Healthy Journalism

Saturday, May 18, 2013

Flooding the zone

It was mid-March when the first of the UGA health and medical journalism graduate student flew from Atlanta to Reno on a reporting trip. Students in this course do community journalism every year, but that usually means driving 24 miles for an interview, not flying 2,450.
Eight more HMJ students followed, traveling alone or in teams, loaded with computers and video equipment, clutching interview schedules and lists of questions begging to be asked.  
Each was responsible for one aspect of a larger story: can health professionals, businesses and consumers band together to make health care affordable for uninsured people? And can they do this by creating a nonprofit alternative to Medicaid and costly commercial insurance? The students were headed to Reno because this is where a novel program called the Access to Healthcare Network has been successful for more than seven years.
All semester the reporters analyzed the unmet needs of low-wage workers, small businesses, women, people with mental health problems, and those blindsided by emergencies. They learned how hospitals, federally subsidized clinics, nurses and community physicians could partake of a solution.  The final step was planning and executing a reporting trip to Reno.
The photo above shows mental health reporter Alicia Smith, hospital reporter Julianne Wyrick and Jodi Murphy – responsible for the small business beat – leaving UGA for their trip to Nevada.
Field reporting brought all the usual challenges: people who back out of interviews at the last minute, misunderstandings about where video can and cannot be shot, microphones that don’t work, batteries that poop out and motel rooms that are less than swanky.
When they returned to Athens, the nine members of the “Betting on Reno” team scrambled to fill gaps in reporting, struggled with balky editing software, and hectored sources for last-minute clarifications.
When the semester ended and the dust settled, they had produced about 6,000 words of edited, fact-checked copy and nine short videos. This is the kind of ambitious multimedia series that few news organizations are investing in right now
We flooded the zone because the story is important. The Access to Healthcare model works, and it fills a gap that is not going to disappear with the Affordable Care Act. Within the coming year, 5,000 people in the Athens area will be deciding whether joining a local version of the Reno plan makes sense for them.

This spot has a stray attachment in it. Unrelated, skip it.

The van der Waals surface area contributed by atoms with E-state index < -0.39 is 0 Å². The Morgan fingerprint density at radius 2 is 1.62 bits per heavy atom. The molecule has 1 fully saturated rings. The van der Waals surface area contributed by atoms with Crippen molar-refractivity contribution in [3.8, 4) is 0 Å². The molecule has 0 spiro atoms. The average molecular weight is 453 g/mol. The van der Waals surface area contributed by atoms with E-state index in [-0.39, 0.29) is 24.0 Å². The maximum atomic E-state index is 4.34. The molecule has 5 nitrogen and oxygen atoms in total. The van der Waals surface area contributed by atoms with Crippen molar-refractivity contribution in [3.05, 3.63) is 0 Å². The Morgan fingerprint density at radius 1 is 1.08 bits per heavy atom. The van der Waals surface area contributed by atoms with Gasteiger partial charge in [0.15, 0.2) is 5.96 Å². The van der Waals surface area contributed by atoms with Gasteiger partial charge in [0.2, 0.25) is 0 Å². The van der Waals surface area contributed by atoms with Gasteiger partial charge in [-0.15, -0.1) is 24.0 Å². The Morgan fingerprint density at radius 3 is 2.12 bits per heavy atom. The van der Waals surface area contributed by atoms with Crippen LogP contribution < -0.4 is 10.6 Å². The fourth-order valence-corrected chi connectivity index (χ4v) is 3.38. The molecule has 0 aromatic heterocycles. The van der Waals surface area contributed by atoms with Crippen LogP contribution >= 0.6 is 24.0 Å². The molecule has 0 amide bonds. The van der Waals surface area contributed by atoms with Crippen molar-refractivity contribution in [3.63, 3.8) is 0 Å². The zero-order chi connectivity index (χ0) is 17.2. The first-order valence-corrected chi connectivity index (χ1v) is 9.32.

The student reporters set out unearth everything they could to help Athenians make wise decisions.
Georgia Health News began running the “Betting on Reno” series on May 13 and will publish new stories every Monday and Thursday through June 10. This is serious journalism: no fluff, no handwringing or partisan ranting, real stories about real people who are sharing responsibility for the good of their community.
Dip into the series and you’ll discover that the Access to Healthcare Network is less like standard health insurance and more like a warehouse buyers’ club: a modest membership fee gives people access to participating doctors and hospitals at deeply discounted rates.
You won’t have to read far to learn that in early 2014, uninsured Athens-area residents who fit a certain description will become the first people outside Nevada who can purchase health and medical services this way.
And you’ll realize that the “individual mandate” provision of the Affordable Care Act doesn’t apply to people who can’t afford the cheapest plan on the state health exchange. For these people, a medical discount plan might be their best shot at care they can afford.

Is this the “teaching hospital” model for journalism education?

Eric Newton of the Knight Foundation, along with other foundation executives engaged with journalism schools, stirred the pot last August by calling on schools to adopt a "teaching hospital" model for training tomorrow’s journalists. He advocated embedding big name national news people in J-schools where they would lead student investigations of major topics, generating stories suitable for national distribution.  The News21 projects are good examples of this.
“Betting on Reno” is different. It is more like a neighborhood satellite clinic associated with a teaching hospital. As a Knight Chair, my purpose is to be a practitioner in a sea of scholars. But I’ve been swimming here for seven years now. Andy Miller, CEO and founder of Georgia Health News and our prime media partner for health journalism, more closely resembles the working journalists Eric Newton had in mind. The teaching hospital approach wasn’t practical for “Betting on Reno,” however, because Miller could not step away from his daily news operation to spend a semester in residence at UGA.
So I ran the course and Andy joined in at crucial points: helping the students determine whether they had marshaled the right datasets for their beats, providing political and historical context, and ultimately making thumbs up or thumbs down decisions about publishing their stories.
The third key member of the editorial brain trust is independent writer and editor Sonya Collins, an HMJ graduate who runs her own Atlanta-based business. She worked closely with every writer, asking hard questions and helping make the prose a pleasure to read. Together the three of us shaped the finished series.    
So whether you think this qualifies as a teaching hospital story or not, the “Betting on Reno” series clearly demonstrates that collaborations between academic institutions and professional news organizations can deliver genuine public service journalism – empowering users and delving deeply into stories that otherwise would be told superficially, if at all.